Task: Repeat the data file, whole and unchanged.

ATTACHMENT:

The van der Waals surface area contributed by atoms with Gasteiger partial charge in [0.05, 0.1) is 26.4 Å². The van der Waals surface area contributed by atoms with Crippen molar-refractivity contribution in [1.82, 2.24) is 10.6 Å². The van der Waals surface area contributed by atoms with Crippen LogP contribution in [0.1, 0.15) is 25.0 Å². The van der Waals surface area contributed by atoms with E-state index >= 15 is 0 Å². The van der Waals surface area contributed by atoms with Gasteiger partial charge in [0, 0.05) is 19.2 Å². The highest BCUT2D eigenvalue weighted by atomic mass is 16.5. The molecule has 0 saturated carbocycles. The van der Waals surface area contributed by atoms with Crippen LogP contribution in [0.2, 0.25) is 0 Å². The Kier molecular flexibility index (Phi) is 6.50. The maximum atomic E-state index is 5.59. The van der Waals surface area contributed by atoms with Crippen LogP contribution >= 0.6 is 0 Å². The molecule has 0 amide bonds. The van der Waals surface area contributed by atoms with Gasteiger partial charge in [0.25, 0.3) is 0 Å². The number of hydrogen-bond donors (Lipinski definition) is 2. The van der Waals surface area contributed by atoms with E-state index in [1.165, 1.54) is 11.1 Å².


The van der Waals surface area contributed by atoms with Gasteiger partial charge in [0.05, 0.1) is 26.4 Å². The van der Waals surface area contributed by atoms with Crippen molar-refractivity contribution in [1.82, 2.24) is 10.6 Å². The van der Waals surface area contributed by atoms with Crippen LogP contribution in [0.1, 0.15) is 25.0 Å². The van der Waals surface area contributed by atoms with E-state index >= 15 is 0 Å². The van der Waals surface area contributed by atoms with Gasteiger partial charge in [0, 0.05) is 19.2 Å². The highest BCUT2D eigenvalue weighted by atomic mass is 16.5. The molecule has 0 saturated carbocycles. The van der Waals surface area contributed by atoms with Crippen LogP contribution in [0.2, 0.25) is 0 Å². The Kier molecular flexibility index (Phi) is 6.50. The maximum atomic E-state index is 5.59. The van der Waals surface area contributed by atoms with Crippen LogP contribution >= 0.6 is 0 Å². The molecule has 0 amide bonds. The van der Waals surface area contributed by atoms with Gasteiger partial charge in [0.25, 0.3) is 0 Å². The number of hydrogen-bond donors (Lipinski definition) is 2. The van der Waals surface area contributed by atoms with E-state index in [1.165, 1.54) is 11.1 Å².